Episode 70: Mary Lincoln Part Two

Posted 11 June 2016 by
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In our last episode we talked about Mary’s childhood, education and life as the wife of Abraham Lincoln. She was described as, “amiable, accomplished, gracious and a sparkling talker,” by members of the Republican Party before she got to Washington…so what happened afterward that left her without this glowing impression?

Frida Kahlo may have approved of the fluffy dresses and floral head bling.

Frida Kahlo may have approved of the fluffy dresses and floral head bling.

 

By the time Mary arrived in Washington she had almost completely lost her role as adviser in residence to Abraham and the couple was viewed as a uncultured pioneers. To make her PR situation worse, she made some missteps. Her plan to rehab the run-down and shabby White House to reflect the glory and honor of the United States was ambitious, successful…and expensive. She blew her budget.

The Lincoln china is the first State Dinner Service chosen entirely by a First Lady. (Smithsonian)

The Lincoln china is the first State Dinner Service chosen entirely by a First Lady see link in Time Travel for more about this set. (Smithsonian)

As part of Mary’s vision that the couple in the White House was a symbol of military power, she modeled her style after Empress Eugenie (wife of Napoleon III) and over-bought on her lavish wardrobe.wore it better

All of this while the country was at war with itself. One month before Lincoln took office, Jefferson Davis was elected as President of the Confederate States of America and the White House that Mary moved into was surrounded by a camp of Union soldiers. But Mary was determined to do things her way, and with the help of her new bestie/seamstress, Elizabeth Keckley not only kept up the spend-a-thon but also did quite a bit for the war effort. Guess which one the press saw and reported on? Hint: Not the one where she was helping injured soldiers or working for the Contraband Relief Society.

Elizabeth Keckley, former slave who bought her freedom and worked her way up to seamstress for Washington elite and confident of Mary Lincoln. We liked her so much (spoiler alert) we're going to cover her in the next episode.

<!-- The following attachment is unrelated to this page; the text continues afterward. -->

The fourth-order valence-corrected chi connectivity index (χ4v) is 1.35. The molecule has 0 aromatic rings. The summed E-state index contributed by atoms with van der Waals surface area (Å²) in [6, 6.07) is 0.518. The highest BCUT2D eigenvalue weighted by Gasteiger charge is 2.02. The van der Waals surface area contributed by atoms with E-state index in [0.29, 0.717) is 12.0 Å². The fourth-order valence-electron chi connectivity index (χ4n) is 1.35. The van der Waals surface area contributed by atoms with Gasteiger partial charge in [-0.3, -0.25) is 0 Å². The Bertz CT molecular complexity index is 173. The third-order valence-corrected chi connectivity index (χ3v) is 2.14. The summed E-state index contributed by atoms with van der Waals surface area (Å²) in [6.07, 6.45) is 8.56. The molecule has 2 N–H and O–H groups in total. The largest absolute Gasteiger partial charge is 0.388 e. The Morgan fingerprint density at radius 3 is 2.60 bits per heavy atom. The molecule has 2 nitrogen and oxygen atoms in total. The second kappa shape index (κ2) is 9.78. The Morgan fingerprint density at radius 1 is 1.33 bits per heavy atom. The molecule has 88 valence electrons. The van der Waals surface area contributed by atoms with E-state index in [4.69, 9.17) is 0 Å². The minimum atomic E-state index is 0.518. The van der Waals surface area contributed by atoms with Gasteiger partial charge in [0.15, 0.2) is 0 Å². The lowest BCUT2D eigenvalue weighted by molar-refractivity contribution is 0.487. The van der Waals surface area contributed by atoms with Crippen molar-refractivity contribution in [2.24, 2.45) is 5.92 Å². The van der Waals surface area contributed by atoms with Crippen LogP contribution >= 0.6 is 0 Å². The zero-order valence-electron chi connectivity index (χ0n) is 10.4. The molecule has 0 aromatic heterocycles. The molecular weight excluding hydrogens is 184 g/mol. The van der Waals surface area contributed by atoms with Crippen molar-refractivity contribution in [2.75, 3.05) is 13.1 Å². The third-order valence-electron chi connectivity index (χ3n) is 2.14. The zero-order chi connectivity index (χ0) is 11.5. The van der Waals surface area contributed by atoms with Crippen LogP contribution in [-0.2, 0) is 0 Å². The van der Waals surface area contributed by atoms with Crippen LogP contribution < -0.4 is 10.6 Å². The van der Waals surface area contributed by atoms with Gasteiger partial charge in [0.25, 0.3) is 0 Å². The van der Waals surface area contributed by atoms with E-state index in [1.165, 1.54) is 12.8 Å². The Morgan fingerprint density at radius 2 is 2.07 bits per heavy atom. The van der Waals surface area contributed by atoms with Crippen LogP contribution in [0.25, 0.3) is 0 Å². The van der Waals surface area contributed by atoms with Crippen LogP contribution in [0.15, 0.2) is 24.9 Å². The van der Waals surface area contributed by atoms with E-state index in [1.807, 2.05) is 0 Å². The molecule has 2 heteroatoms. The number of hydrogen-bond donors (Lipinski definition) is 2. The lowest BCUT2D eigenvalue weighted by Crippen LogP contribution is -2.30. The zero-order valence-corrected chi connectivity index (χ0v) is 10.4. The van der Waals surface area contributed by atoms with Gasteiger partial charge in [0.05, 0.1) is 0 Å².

Elizabeth Keckley, former slave who bought her freedom, worked her way up to seamstress for Washington elite and became confident of Mary Lincoln. We liked her so much (spoiler alert) we’re going to give her her own episode.

Mary plowed through it all, she was just getting her feet on solid ground when she threw her first lavish Christmas party, but good times were not to be had by the Lincoln family that night. Upstairs, their sons Tad and Willy were spiking fevers. They most likely had contracted typhoid fever and while Tad pulled through- Willy did not. Mary was launched back into grief.

The Lincoln Family after Willie's death (Note "Thaddeus" but you know better, don't you?) Currier and Ives (Library of Congress)

The Lincoln Family after Willie’s death (Note “Thaddeus” but you know better, don’t you?) Currier and Ives (Library of Congress)

We talk more about Mary’s life as First Lady during the podcast, her growing reliance on Spiritualists, more things that she did that shined a poor light on her and how Mary and Abe’s relationship endured through the storm of the Civil War. Lincoln was re-elected in 1864, and on April 9, 1865 the war that had been coloring his presidency and the lives of all Americans was technically over.

Five days later the couple had a lovely day that ended in a tragic, life changing and life-ending night at Ford’s Theater. Because Abraham died without a will, and it was 1865 and Mary was a woman (that’s a double aaaargh sentence!) Mary’s life was spun into chaos. Mounting debt lead her to a failed and humiliating attempt to sell her wardrobe; years of fighting for her share of Abe’s estate (and more drama with both her son, Robert, and Abe’s former law partner) finally resulted in a payout but what she felt was a betrayal by her friend, Mrs. Keckley, was more than she could take. Mary and Tad to  moved to Europe for a few years. Her life calmed a bit until a return trip to the United States: within six months Tad had died and she spiraled into more unusual behavior.

Creepy to us, comforting to Mary.

Creepy to us, comforting to Mary.